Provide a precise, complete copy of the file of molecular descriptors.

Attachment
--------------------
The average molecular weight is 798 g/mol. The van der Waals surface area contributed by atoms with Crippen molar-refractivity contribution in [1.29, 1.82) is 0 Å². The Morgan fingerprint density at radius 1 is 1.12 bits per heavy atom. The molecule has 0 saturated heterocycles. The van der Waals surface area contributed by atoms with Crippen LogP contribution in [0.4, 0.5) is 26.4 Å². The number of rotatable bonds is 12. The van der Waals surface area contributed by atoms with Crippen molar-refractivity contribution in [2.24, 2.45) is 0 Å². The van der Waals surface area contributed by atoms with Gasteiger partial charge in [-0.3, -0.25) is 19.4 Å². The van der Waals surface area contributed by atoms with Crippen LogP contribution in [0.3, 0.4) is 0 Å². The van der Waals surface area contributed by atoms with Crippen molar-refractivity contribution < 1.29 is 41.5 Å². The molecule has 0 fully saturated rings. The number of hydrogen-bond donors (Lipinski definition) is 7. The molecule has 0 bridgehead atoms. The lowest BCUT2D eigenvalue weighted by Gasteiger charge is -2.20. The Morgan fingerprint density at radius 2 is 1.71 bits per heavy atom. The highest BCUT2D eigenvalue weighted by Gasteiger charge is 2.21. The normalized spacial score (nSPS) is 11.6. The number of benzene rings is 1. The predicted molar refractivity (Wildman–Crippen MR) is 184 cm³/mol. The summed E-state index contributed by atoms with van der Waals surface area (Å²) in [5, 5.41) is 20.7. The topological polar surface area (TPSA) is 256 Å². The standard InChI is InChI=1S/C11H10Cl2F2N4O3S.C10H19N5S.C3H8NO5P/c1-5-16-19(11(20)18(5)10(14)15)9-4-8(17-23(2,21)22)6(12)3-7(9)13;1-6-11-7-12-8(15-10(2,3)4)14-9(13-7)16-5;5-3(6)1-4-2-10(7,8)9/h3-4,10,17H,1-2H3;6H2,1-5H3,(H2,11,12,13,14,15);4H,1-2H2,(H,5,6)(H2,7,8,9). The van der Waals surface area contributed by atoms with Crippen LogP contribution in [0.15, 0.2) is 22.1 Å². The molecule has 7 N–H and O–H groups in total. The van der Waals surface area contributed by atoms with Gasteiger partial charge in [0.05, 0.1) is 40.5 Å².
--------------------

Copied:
The average molecular weight is 798 g/mol. The van der Waals surface area contributed by atoms with Crippen molar-refractivity contribution in [1.29, 1.82) is 0 Å². The Morgan fingerprint density at radius 1 is 1.12 bits per heavy atom. The molecule has 0 saturated heterocycles. The van der Waals surface area contributed by atoms with Crippen LogP contribution in [0.4, 0.5) is 26.4 Å². The number of rotatable bonds is 12. The van der Waals surface area contributed by atoms with Crippen molar-refractivity contribution in [2.24, 2.45) is 0 Å². The van der Waals surface area contributed by atoms with Gasteiger partial charge in [-0.3, -0.25) is 19.4 Å². The van der Waals surface area contributed by atoms with Crippen LogP contribution in [0.3, 0.4) is 0 Å². The van der Waals surface area contributed by atoms with Crippen molar-refractivity contribution < 1.29 is 41.5 Å². The molecule has 0 fully saturated rings. The number of hydrogen-bond donors (Lipinski definition) is 7. The molecule has 0 bridgehead atoms. The lowest BCUT2D eigenvalue weighted by Gasteiger charge is -2.20. The Morgan fingerprint density at radius 2 is 1.71 bits per heavy atom. The highest BCUT2D eigenvalue weighted by Gasteiger charge is 2.21. The normalized spacial score (nSPS) is 11.6. The number of benzene rings is 1. The predicted molar refractivity (Wildman–Crippen MR) is 184 cm³/mol. The summed E-state index contributed by atoms with van der Waals surface area (Å²) in [5, 5.41) is 20.7. The topological polar surface area (TPSA) is 256 Å². The standard InChI is InChI=1S/C11H10Cl2F2N4O3S.C10H19N5S.C3H8NO5P/c1-5-16-19(11(20)18(5)10(14)15)9-4-8(17-23(2,21)22)6(12)3-7(9)13;1-6-11-7-12-8(15-10(2,3)4)14-9(13-7)16-5;5-3(6)1-4-2-10(7,8)9/h3-4,10,17H,1-2H3;6H2,1-5H3,(H2,11,12,13,14,15);4H,1-2H2,(H,5,6)(H2,7,8,9). The van der Waals surface area contributed by atoms with Crippen LogP contribution in [0.15, 0.2) is 22.1 Å². The molecule has 7 N–H and O–H groups in total. The van der Waals surface area contributed by atoms with Gasteiger partial charge in [0.05, 0.1) is 40.5 Å².